Underage voters during Saturday’s Sokoto State governorship election used fake voters cards, documentary evidence obtained during the election reveals. (Watch VIDEO below the story)
At the election, which recorded 728,108 votes cast, according to official figures released by the Independent National Electoral Commission (INEC), an unprecedented number of child voters are strongly believed to have voted.
A video showing Chinedu Nwagu, an observer from CLEEN Foundation, a non-governmental organization promoting public safety, security, and credible elections since 2003, reveals a brazen fraud perpetrated across Sokoto State’s 3,035 polling units.
“Officer, this boy has a card,” Mr. Nwagu asked the only police man drafted to secure Shiyar Rafi Polling Unit in Tureta Gari Registration Area under Tureta Local Government. He and another Immigration officer had been busy asking the minors to form an orderly queue with adult voters as the election process progressed.
“Wetin you want make I do now,” replied the officer as he made to evade the camera.
Taking a wild guess, the boy in question, Muhammed (first name) Idiris (surname), would be no more than 13 years old. But the laminated voter’s card in his possession which he tucked away into the breast pocket of his kaftan read he is an 18-year-old student who was born on January 1, 1993.
Moving closer to six seated INEC officials who were swarmed by minors, another visibly underaged boy was being cleared to partake in the election mandatorily meant for adults of 18 years and above. At his side was Muhammed (first name) Aliyu (Surname), whose voter’s card curiously declares him an 18-year-old student also born on January 1, 1993.
While they confirmed they are not twins or related, several other children’s voter’s cards had the same date of birth.
Despite this flagrant unlikely coincidence of dozens of children being born on the same day, month and year, the phoney cards in the possession of children, who make up a large chunk of the state’s population, were boldly presented to INEC officials who cleared them as bonafide voters.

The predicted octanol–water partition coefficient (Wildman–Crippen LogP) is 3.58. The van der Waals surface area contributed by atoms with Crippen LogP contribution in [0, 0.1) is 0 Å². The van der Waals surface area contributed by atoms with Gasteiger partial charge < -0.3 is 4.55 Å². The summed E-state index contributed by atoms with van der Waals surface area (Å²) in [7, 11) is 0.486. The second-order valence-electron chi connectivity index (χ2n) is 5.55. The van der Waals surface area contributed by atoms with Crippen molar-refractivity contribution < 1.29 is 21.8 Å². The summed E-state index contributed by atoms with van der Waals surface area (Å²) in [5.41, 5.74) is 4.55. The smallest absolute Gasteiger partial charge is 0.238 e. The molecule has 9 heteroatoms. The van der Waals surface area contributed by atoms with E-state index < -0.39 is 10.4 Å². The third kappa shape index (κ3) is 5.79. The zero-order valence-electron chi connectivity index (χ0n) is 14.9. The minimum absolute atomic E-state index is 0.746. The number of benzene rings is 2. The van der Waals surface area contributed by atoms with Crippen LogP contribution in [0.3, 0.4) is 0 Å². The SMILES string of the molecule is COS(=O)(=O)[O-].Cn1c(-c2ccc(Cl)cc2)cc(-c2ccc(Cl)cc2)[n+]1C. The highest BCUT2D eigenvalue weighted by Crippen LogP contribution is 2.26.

The election rigging was however more obvious going by the date of issue on the children’s voter’s cards. Aliyu’s voter’s card claimed it was issued January 22, 2012 at 4:30pm, six minutes before Idiris’s was issued, also January 22, 2012 at 4:36pm.
INEC’s spokesperson, Kayode Idowu, indicated that what transpired at the polling stations in Sokoto were fraudulent.
In a telephone interview, Mr. Idowu said only voter’s cards issued before the 2011 general elections were legal for the Sokoto State gubernatorial election.
He explained that INEC did not adopt its updated register for Sokoto state; unlike in three of five states which held fresh elections following a Supreme Court ruling ending the tenure of governors in those states.
“The Electoral Act requires us to update an initial register 30 days before election which we couldn’t do because of the allowance we didn’t have,” Mr. Idowu said. “So though we have an updated register for Sokoto, we used the old register in place for the Sokoto election.
“Those who were not 18 as at January 2011 but who turned 18 and were captured for the update of the register sometime about a month or two ago, those people could not even vote in the Saturday election because we could not use the register that was updated for Saturday election”.
It would however take more than words to convince a host of civil society observers, including the Federation of Muslim Women’s Associations in Nigeria (FOMWAN), the National Democratic Institute (NDI), the Centre for Peace Building and Socio-Economic Resources Development (CePSERD), the Organisation of Justice for Equity Sustenance, the International Republican Institute (IRI), Project Swift Count, and others who, at a meeting with INEC officials at the Sokoto Guest Inn after the election, collectively condemned the widespread underage voting they witnessed across the state’s 23 local governments.
At the collation of the election results from all the local governments the ousted Sokoto State governor, Aliyu Wammako of the People’s Democratic Party (PDP), was re-elected to another four-year tenure having polled an overwhelming 518,247 votes, easily edging to second place Yusha’u Ahmed of the All Nigeria People’s Party (ANPP) who got 131,048 votes, while Abubakar Yabo of the Congress for Progressive Change (CPC) scored 7,323 votes to come a very distant third position.
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